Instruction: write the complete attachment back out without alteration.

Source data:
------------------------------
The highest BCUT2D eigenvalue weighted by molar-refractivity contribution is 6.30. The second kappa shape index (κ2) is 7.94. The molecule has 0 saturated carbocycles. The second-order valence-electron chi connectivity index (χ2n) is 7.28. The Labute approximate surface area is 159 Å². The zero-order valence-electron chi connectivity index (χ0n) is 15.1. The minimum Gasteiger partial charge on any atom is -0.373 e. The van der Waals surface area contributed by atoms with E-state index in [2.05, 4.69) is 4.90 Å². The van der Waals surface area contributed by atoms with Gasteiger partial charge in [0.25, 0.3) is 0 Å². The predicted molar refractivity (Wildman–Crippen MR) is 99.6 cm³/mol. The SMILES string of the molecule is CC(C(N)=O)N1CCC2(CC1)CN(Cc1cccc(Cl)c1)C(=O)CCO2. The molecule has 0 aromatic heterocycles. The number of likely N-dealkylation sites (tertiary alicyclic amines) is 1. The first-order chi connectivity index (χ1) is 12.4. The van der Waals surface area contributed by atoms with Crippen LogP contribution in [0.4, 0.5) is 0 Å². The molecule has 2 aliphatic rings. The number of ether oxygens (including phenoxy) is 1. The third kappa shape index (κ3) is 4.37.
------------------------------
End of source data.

The highest BCUT2D eigenvalue weighted by molar-refractivity contribution is 6.30. The second kappa shape index (κ2) is 7.94. The molecule has 0 saturated carbocycles. The second-order valence-electron chi connectivity index (χ2n) is 7.28. The Labute approximate surface area is 159 Å². The zero-order valence-electron chi connectivity index (χ0n) is 15.1. The minimum Gasteiger partial charge on any atom is -0.373 e. The van der Waals surface area contributed by atoms with E-state index in [2.05, 4.69) is 4.90 Å². The van der Waals surface area contributed by atoms with Gasteiger partial charge in [0.25, 0.3) is 0 Å². The predicted molar refractivity (Wildman–Crippen MR) is 99.6 cm³/mol. The SMILES string of the molecule is CC(C(N)=O)N1CCC2(CC1)CN(Cc1cccc(Cl)c1)C(=O)CCO2. The molecule has 0 aromatic heterocycles. The number of likely N-dealkylation sites (tertiary alicyclic amines) is 1. The first-order chi connectivity index (χ1) is 12.4. The van der Waals surface area contributed by atoms with Crippen LogP contribution in [0.4, 0.5) is 0 Å². The molecule has 2 aliphatic rings. The number of ether oxygens (including phenoxy) is 1. The third kappa shape index (κ3) is 4.37.